Streaming giant Netflix has seen a surge in new subscriptions in the days following its crackdown on password sharing, according to data from streaming analytics firm Antenna. The company added more new subscriptions between May 25 and May 28 than in any other four-day period since Antenna began compiling information in 2019. Over that period, average daily signups peaked at 73,000, and from May 26 to May 27, Netflix saw 100,000 new daily subscribers join the streaming service.
However, the company also announced that over 100 million people are accessing Netflix content through borrowed passwords. Netflix's solution to this issue is to force users who share an account outside the same home to pay an additional $7.99 a month to watch, while limiting the number of additional members that paying customers can add to their account. The monthly fee for sharing passwords is $2 less a month than a basic subscription but $1 more than the ad-supported plan.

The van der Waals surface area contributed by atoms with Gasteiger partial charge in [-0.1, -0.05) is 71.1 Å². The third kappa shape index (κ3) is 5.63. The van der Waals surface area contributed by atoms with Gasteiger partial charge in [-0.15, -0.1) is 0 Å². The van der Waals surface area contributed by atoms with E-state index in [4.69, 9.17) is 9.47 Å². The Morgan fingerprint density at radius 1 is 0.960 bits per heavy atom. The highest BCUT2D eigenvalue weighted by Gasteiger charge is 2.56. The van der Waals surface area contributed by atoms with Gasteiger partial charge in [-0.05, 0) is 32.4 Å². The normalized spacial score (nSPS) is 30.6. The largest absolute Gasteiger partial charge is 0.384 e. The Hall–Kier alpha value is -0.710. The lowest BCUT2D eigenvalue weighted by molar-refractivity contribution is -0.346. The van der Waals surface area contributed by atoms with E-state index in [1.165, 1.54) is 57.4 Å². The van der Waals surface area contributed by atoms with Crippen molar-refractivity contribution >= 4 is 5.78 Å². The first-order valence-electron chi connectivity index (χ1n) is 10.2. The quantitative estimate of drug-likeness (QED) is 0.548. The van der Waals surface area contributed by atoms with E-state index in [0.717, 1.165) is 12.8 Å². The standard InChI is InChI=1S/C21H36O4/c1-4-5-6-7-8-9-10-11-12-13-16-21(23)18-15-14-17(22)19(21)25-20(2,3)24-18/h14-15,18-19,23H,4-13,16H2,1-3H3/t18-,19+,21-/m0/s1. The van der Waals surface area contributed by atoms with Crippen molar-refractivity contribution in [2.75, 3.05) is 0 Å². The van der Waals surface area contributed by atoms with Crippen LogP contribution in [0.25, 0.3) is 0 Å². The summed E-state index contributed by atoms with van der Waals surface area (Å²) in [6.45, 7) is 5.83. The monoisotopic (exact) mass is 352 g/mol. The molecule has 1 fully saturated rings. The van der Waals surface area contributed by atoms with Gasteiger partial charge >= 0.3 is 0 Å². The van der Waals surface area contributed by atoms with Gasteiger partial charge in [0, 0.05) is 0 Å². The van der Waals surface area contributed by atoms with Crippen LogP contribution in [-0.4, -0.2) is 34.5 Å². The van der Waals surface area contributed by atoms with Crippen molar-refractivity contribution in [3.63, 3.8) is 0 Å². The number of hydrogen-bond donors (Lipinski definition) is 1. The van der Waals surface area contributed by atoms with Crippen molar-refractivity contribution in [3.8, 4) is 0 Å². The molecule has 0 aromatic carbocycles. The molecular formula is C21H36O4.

According to experts, other streaming services are expected to follow suit in cracking down on password sharing. While it remains to be seen whether this will lead to a similar uptick in new subscribers for those services, it is clear that password sharing is becoming an increasingly contentious issue in the streaming industry.
Despite the success of the subscription surge, Netflix shareholders recently rejected the executive pay packages proposed by the company. It remains to be seen how this decision will affect the company's future plans, including its efforts to combat password sharing.